Have a culinary challenge? Go to the Dear Chef tab and let me know!

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January 15, 2012

Deep Fried Waffle Salad

“You cook adventurous things? So like, a waffle salad or something?”

I do now. Culinary Challenge accepted.

The star ingredient in this dish, the deep fried waffle ‘croutons’, are absolutely delicious; delightfully crunchy on the outside with tender interiors. They’re sweet and doughy and buttery – honestly, they’d make a pretty perfect dish all by themselves.

But the challenge was a waffle salad, so I contrived a supporting cast to make the pairing of waffle and mixed greens less awkward. The balsamic vinegar, maple syrup reduction takes the place of dressing in this recipe, giving the dish tartness tempered with sugar. The walnuts provide texture and neutral notes to give context to the other flavors. Finally, the chèvre provides a perfect counterpoint to the sweetness of the other ingredients with it’s saltiness and creamy texture. All these different elements help bridge the gap between waffle and mixed greens.

So, does it work?

Considering that it’s a waffle salad – Yes. Yes it does. It tastes delicious, and the sweet elements of the dish actually pair well with the spiciness of the argula and other greens. The oddity of what you’re eating does interject at times, but that doesn’t make it any less tasty.

Make this dish for brunch and blow someone’s mind.

Deep Fried Waffle Salad

  • 2 freezer waffles, lightly toasted (I recommend blueberry)
  • 1 egg
  • 1/4 cup flour
  • 3 tablespoons brown sugar
  • 1 cup cooking oil
  • 1/4 cup balsamic vinegar
  • 2 tablespoons maple syrup
  • 1 teaspoon corn starch
  • 4-6 walnuts, roughly chopped
  • 1/4 cup chèvre
  • 1 1/2 cups mixed greens
  1. Cut or tear the waffles into 1/2 inch squares. Break the egg into a wide bowl and beat until mixed together. On a plate, combine the flour and brown sugar and mix until evenly distributed. Add the oil to a cast iron pan and heat to medium-high.
  2. Add the waffle sections to the beaten egg and toss until evenly coated. Remove and dredge in the sugar-flour mixture until lightly coated. Drop each waffle section into hot oil and cook for about 2 minutes on each side, or until golden brown. Remove from heat and set on a paper towel to absorb the excess oil.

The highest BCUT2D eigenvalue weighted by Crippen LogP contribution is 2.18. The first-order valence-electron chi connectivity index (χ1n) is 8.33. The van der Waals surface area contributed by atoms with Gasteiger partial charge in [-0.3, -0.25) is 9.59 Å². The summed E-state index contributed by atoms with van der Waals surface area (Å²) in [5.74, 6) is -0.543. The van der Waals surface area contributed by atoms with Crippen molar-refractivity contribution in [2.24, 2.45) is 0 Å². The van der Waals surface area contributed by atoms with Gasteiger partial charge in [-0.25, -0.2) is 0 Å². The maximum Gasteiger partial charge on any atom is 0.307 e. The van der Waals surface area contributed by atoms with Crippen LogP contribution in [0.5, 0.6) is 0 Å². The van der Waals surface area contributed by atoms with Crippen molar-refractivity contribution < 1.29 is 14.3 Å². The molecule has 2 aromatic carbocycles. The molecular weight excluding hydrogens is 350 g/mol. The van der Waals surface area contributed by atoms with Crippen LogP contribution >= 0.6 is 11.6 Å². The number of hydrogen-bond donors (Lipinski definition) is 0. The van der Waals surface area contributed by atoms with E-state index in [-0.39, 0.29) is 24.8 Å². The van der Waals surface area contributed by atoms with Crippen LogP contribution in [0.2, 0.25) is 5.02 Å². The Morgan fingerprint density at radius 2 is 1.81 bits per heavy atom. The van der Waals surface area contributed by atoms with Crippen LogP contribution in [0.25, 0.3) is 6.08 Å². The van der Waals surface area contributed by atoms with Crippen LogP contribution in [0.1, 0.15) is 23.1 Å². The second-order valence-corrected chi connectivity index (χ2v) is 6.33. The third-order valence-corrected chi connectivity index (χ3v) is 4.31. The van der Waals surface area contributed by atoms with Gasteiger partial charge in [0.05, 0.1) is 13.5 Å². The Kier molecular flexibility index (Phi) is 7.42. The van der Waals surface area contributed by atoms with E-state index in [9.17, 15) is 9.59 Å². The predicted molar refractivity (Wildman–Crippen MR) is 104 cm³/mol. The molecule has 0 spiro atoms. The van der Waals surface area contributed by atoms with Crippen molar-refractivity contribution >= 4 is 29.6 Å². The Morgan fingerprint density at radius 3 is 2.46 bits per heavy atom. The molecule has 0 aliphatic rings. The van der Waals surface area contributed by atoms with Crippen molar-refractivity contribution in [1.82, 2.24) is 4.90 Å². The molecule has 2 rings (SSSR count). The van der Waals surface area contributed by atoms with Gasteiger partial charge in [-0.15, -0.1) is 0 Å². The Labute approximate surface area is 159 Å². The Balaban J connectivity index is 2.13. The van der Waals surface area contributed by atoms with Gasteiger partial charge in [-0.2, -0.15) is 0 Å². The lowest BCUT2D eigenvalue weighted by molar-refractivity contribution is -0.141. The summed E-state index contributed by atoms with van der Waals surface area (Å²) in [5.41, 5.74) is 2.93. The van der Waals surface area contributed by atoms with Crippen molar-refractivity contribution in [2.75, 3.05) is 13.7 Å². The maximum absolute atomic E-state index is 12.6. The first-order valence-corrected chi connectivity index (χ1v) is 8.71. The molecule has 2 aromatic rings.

3. In a small pot or sauce pan, combine the balsamic vinegar, maple syrup and corn starch. Bring the mixture to a simmer and reduce by half, roughly 6-8 minutes. The resulting mixture should have a syrupy viscosity.
  4. Pile the mixed greens on a small plate and top with the deep fried waffles, walnuts and chèvre. Drizzle the balsamic reduction over the top and serve.
December 26, 2011

Culinary Challenge: Christmas Edition

Question: What do you do when the power goes out just as your stepmom is about to put her Christmas pie into the oven?

BBQ

You bust out the gas grill.

Anyone who has talked to me about Top Chef knows that I think many of the challenges they make the contestants perform are completely  ridiculous, not to mention a poor means of judging whether or not they are actually talented chefs. However, when the power went out on Christmas and I came up with the idea of using the gas grill to cook the pie, I felt like I had just landed in a surprise twist elimination challenge.

To achieve an oven-like cooking environment, I lit only the burners on one side and used a roasting rack and a baking tray to raise the pie away from the direct heat. After getting the temperature to about 475 degrees, I quickly popped the pie and closed it up. The cold air dropped the temperature just below 425 (proper pie-cooking temperature, or so I was told) but it came back up in short time.

The end result was almost identical to a proper, oven-cooked pie. The only difference was a hint of smokiness in edges of the crust – honestly not a bad flavor pairing with the sharp, tart cherry filling.